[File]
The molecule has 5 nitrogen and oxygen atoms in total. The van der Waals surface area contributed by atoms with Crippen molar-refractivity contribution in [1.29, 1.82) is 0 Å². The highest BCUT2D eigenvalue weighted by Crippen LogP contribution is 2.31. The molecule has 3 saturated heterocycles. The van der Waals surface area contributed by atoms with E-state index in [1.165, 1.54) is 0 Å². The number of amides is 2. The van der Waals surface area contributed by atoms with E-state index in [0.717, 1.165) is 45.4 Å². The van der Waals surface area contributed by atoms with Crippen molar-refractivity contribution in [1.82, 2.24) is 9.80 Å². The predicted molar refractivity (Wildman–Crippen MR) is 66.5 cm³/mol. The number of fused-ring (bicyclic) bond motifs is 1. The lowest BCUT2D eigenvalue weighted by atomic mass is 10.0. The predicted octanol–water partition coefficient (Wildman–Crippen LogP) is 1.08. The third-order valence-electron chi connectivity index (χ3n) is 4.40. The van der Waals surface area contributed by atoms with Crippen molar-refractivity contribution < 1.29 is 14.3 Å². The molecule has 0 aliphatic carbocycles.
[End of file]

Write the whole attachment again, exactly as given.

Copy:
The molecule has 5 nitrogen and oxygen atoms in total. The van der Waals surface area contributed by atoms with Crippen molar-refractivity contribution in [1.29, 1.82) is 0 Å². The highest BCUT2D eigenvalue weighted by Crippen LogP contribution is 2.31. The molecule has 3 saturated heterocycles. The van der Waals surface area contributed by atoms with E-state index in [1.165, 1.54) is 0 Å². The number of amides is 2. The van der Waals surface area contributed by atoms with E-state index in [0.717, 1.165) is 45.4 Å². The van der Waals surface area contributed by atoms with Crippen molar-refractivity contribution in [1.82, 2.24) is 9.80 Å². The predicted molar refractivity (Wildman–Crippen MR) is 66.5 cm³/mol. The number of fused-ring (bicyclic) bond motifs is 1. The lowest BCUT2D eigenvalue weighted by atomic mass is 10.0. The predicted octanol–water partition coefficient (Wildman–Crippen LogP) is 1.08. The third-order valence-electron chi connectivity index (χ3n) is 4.40. The van der Waals surface area contributed by atoms with Crippen molar-refractivity contribution < 1.29 is 14.3 Å². The molecule has 0 aliphatic carbocycles.